In Washington, United States
Size:  (not chosen)
How Geocaching Works
Use of geocaching.com services is subject to the terms and conditions in our disclaimer
A long time ago, about 15,000 years ago, the Vashon glacier began to melt and recede from the lands that were to become known as the Puget Sound region and the Columbia Basin region. By 11,000 years ago, the glacier has retreated to the border of present-day Canada. During its advance, the glacier had carved out Lake Washington, Lake Tapps, Lake Sammamish, Puget Sound, and Hood Canal. The other major shaper of the land -- the pushing of the Pacific Plate underneath the North American plate, and the docking of terranes (fragments of continents) had already occurred long ago.
The Vashon glacier was the last "stade" (a glacial advance and retreat) to cover the region. It was the last glacier of the Pleistocene Epoch, which lasted from 2 million years b.p. (before present) to about 10,000 years b.p. As far south as the Seattle area to the west and the Spokane area to the east, the glacier, at its thickest, reached 3,000 feet of ice. To give a comparison, the Pacific Northwest's tallest skyscraper (as of 2003), Seattle's Bank of American Tower (Columbia Tower), is about 997 feet tall.
When the glacier retreated for the last time it left behind this big rock, known to geologists as the Wedgwood Erratic.
Native Americans knew what would become the Wedgwood neighborhood because it was a crossroads. Over 14,000 years ago, the Vashon Glacier left behind this large boulder. Geologists call the feature an erratic since it is unlike any other rocks in the area. The rock was useful landmark and it became the intersection of a number of trails through the dense forest.
After the Native Americans departed for reservations, the rock became a popular picnic site for Seattle residents. Professor Edmund Meany of the University of Washington often led field trips there. It was called simply, Big Rock. Mountaineers and Scouts enjoyed climbing it.
Big Rock was owned by Winlock Miller, a regent at the University. His father had acquired the land prior to statehood. In 1941, Big Rock was in the middle of Al Balch's Wedgwood development. Balch had to promise not to touch the rock as part of the agreement to sell. After that, Big Rock became Wedgwood Rock. Neighbors cared for the plants and trees that grew around it and continue to do so to this day.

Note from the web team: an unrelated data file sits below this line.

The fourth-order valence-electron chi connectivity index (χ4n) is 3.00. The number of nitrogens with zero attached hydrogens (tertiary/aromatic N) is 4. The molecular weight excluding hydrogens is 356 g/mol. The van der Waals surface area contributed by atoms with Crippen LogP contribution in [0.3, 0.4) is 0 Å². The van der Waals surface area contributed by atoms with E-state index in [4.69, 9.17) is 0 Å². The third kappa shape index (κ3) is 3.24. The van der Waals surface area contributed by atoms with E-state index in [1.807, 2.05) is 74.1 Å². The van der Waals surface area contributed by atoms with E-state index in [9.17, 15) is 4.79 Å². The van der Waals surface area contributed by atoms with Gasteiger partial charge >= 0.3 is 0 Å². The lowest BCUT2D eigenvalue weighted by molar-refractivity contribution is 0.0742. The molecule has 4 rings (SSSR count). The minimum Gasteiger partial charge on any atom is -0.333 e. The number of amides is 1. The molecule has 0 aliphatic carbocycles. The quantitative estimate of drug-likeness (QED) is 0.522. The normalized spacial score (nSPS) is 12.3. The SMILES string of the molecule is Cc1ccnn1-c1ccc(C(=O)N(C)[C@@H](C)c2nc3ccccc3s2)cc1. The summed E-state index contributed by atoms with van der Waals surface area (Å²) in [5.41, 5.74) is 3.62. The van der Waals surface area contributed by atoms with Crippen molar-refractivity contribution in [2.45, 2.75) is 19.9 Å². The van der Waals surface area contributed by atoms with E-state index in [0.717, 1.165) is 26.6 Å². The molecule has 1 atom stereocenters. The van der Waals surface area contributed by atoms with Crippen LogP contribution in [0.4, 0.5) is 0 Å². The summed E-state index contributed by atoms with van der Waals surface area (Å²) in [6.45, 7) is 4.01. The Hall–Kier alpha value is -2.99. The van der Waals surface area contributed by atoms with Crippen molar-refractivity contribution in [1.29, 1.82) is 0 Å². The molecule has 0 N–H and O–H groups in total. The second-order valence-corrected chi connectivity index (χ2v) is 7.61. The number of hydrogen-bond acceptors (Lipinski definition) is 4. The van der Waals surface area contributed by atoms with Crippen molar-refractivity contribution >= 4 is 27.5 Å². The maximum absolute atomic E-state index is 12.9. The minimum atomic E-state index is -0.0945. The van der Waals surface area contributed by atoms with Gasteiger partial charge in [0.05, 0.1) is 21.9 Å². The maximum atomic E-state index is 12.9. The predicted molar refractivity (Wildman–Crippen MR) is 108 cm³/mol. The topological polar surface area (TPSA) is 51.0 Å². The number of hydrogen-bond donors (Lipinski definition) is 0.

In 1970, Wedgwood Rock acquired a new reputation. Some neighbors complained to the city council about hippies who frequented the rock. Complainants reported that, "dirty, long-haired, bearded individuals" (Lake City Star) loitered around the rock, climbed it, and disturbed the neighborhood. Climbers were accused of harassing citizens, taking drugs while on the rock, and using abusive language. The petitioners expressed the belief that Big Rock was being used by hippies to identify homes to burglarize. In October 1970, the city council took the situation seriously and passed an ordinance making it a crime to climb Big Rock, punishable by a fine of $100.
To log this cache, you must email us the answer to these two questions: Please do not include the answers to the questions in your on-line logs, either in the clear or encrypted.
1. How tall is the rock?
2. What’s the circumference of the rock?
And to prevent armchair logging, you must attach a picture of you, yourself and/or your group to your FOUND IT log. Bonus points if your group is large enough to encircle the rock.
Both parts are required, and you need not wait for a reply from me before logging, but logs without the proper email and/or pics will be deleted.
If you want to make this a two-fer check out grossi's virtual Terracache.
(No hints available.)
Last Updated: on 2/28/2014 8:17:39 PM (UTC-08:00) Pacific Time (US & Canada) (4:17 AM GMT)
Coordinates are in the WGS84 datum